The Commerce Department announced Monday the addition of a citizenship question to the 2020 Census in order to, they say, get the most accurate count of citizens at the most granular level.
Opponents of the move say the change will lead to an undercount of non-citizen residents here both legally and illegally who might fear answering the questions about their citizenship.
If there is an undercount, areas more favorable to Democrats will be the most adversely affected, with congressional apportionment and fund apportionment, which are Census-based, on the line.
According to 2016 American Community Survey, there are 13 million non-citizens living in states (and Washington DC) won by Democrat Hillary Clinton in 2016. There are only about 9.5 million non-citizens living in states won by Republican Donald Trump. In other words, about 58% of non-citizens live in Clinton states and 42% live in Trump states.
These percentages, however, undersell the political impact to blue states. The vast majority of the states to be impacted are blue states. Clinton-won states make up 76% of the states where there are more non-citizens than the average state to Trump’s 24%.
The top five states by this metric are California, Texas, Nevada, New York and New Jersey. Non-citizens made up between 10% and 14% of each of these state’s populations. Clinton carried all of these states, except Texas.
The discrepancy between the percentage of blue states impacted versus percentage of residents is because there are lot of non-citizens living (nearly 3 million) in Texas. Texas was a state Trump carried by only 9 points in 2016, seven less points than Mitt Romney in 2012.
In fact, there are very few safe Republican states where there are a lot of non-citizens. Only 5% of all the states with a percentage of non-citizens greater than the average state were won by Trump by more than 10 percentage points. On the other hand, 57% of all the states with an above average percentage of non-citizens are states that Clinton won by at least 10 percentage points.
The people who are the most likely to be hesitant to answer a Census form involving citizenship are those who are here illegally. Getting accurate measurements on this population is harder, but the Pew Research Center made a good attempt in 2014.
Of the 11 million people in the country illegally in 2014, according to Pew, 6 million were in states Clinton won to 5 million in states Trump won. The percentage difference is a bit closer than non-citizens overall, though there are still more immigrants here illegally in Clinton-won states at 54% to Trump-won states at 46%.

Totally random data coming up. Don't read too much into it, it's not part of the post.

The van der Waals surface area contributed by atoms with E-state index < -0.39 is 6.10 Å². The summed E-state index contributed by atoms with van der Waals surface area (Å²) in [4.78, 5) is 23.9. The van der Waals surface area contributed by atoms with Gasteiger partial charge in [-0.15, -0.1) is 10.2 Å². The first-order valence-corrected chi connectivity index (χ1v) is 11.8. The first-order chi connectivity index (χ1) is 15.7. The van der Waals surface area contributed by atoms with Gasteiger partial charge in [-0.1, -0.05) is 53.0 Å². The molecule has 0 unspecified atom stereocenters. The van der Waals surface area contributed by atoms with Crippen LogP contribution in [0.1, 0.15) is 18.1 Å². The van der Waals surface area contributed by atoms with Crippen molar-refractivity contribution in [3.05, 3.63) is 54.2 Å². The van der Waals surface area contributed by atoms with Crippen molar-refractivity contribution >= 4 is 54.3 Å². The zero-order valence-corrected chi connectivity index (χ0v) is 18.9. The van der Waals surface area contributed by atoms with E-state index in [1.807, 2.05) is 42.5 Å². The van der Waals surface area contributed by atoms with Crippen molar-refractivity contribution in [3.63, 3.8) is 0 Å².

Again though, this likely undersells the number of Clinton states impacted because of how many immigrants here illegally reside in Texas. Clinton-won states make up 71% of states where immigrants who are here illegally make up a larger share of the state’s population than the average to Trump’s 29%. The top five states, according to Pew, were Nevada, Texas, California, New Jersey and Arizona. All of these states had about 5% to 7% of the total population being made up of residents here illegally. Trump did win two of these states (Arizona and Texas), though both of them by less than 10 points. Clinton easily took both California and New Jersey.
Indeed, the state most likely to be impacted by these questions is California. Not only is it in the top five for the percentage of non-citizens and residents who are here illegally that make up its the state’s population, but the raw numbers are staggering. There are over 5 million non-citizens in California (or about 13.5% of the total population). There were about 2.4 million residents who are here illegally who live in California (or about 6% of the population). This could be why California is now suing the federal government to stop the citizenship question from being asked.
California and blue states in general could definitely lose seats in Congress too if non-citizens (here legally or illegally) are afraid to answer the Census. Let’s say every non-citizen were afraid to answer Census. That’s unlikely to happen, but it gives you a good idea of the stakes.
To calculate how many seats each state could lose if non-citizens decided not answer to the Census, I used the 2016 American Community Survey to determine how many residents there were in total and how many citizens there were in each state. I then plugged in these figures into a handy appointment calculator designed by the University of Michigan to determine how apportionment would differ in these different scenarios.
The 2016 American Community Survey suggests California could lose up to four seats in Congress in such a scenario. No other state would lose more than one. In total, Clinton-won states could lose up to three seats in Congress, while Trump-won states would gain three seats in Congress.
Now, the effect is more difficult to calculate if only residents here illegally would be afraid to answer the Census. It will also likely be smaller because there are far fewer immigrants here illegally than the overall number of non-citizens. California, though could still have had up to 2 fewer seats, applying the measurements from the Pew Research Center. Blue states would lose one or two seats at the expense of red states, depending on the exact calculation.
Correction: This post has been updated to reflect that there are about 9.5 million non-citizens living in states won by Trump.